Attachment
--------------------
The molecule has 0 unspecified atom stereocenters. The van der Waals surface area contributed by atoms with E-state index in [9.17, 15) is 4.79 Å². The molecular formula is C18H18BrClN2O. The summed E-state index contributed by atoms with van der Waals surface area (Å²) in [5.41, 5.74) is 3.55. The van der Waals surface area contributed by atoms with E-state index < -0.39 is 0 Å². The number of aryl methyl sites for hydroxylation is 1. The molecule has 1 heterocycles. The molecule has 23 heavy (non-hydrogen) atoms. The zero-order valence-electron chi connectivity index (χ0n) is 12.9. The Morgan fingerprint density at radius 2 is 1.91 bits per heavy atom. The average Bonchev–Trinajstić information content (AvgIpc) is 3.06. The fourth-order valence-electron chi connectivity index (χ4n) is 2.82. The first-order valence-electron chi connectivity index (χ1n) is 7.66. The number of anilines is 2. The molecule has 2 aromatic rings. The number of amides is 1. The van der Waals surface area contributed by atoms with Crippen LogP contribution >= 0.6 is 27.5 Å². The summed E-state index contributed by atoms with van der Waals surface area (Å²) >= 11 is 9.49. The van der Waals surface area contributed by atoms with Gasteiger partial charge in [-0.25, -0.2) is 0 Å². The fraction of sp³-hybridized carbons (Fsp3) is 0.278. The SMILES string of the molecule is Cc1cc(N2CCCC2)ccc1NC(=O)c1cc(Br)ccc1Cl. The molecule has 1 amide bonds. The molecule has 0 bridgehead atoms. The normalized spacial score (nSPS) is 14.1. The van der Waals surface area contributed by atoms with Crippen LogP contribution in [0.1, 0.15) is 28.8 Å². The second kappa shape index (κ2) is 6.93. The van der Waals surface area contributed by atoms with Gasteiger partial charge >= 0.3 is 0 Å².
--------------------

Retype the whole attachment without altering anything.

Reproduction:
The molecule has 0 unspecified atom stereocenters. The van der Waals surface area contributed by atoms with E-state index in [9.17, 15) is 4.79 Å². The molecular formula is C18H18BrClN2O. The summed E-state index contributed by atoms with van der Waals surface area (Å²) in [5.41, 5.74) is 3.55. The van der Waals surface area contributed by atoms with E-state index < -0.39 is 0 Å². The number of aryl methyl sites for hydroxylation is 1. The molecule has 1 heterocycles. The molecule has 23 heavy (non-hydrogen) atoms. The zero-order valence-electron chi connectivity index (χ0n) is 12.9. The Morgan fingerprint density at radius 2 is 1.91 bits per heavy atom. The average Bonchev–Trinajstić information content (AvgIpc) is 3.06. The fourth-order valence-electron chi connectivity index (χ4n) is 2.82. The first-order valence-electron chi connectivity index (χ1n) is 7.66. The number of anilines is 2. The molecule has 2 aromatic rings. The number of amides is 1. The van der Waals surface area contributed by atoms with Crippen LogP contribution >= 0.6 is 27.5 Å². The summed E-state index contributed by atoms with van der Waals surface area (Å²) >= 11 is 9.49. The van der Waals surface area contributed by atoms with Gasteiger partial charge in [-0.25, -0.2) is 0 Å². The fraction of sp³-hybridized carbons (Fsp3) is 0.278. The SMILES string of the molecule is Cc1cc(N2CCCC2)ccc1NC(=O)c1cc(Br)ccc1Cl. The molecule has 1 amide bonds. The molecule has 0 bridgehead atoms. The normalized spacial score (nSPS) is 14.1. The van der Waals surface area contributed by atoms with Crippen LogP contribution in [0.1, 0.15) is 28.8 Å². The second kappa shape index (κ2) is 6.93. The van der Waals surface area contributed by atoms with Gasteiger partial charge >= 0.3 is 0 Å².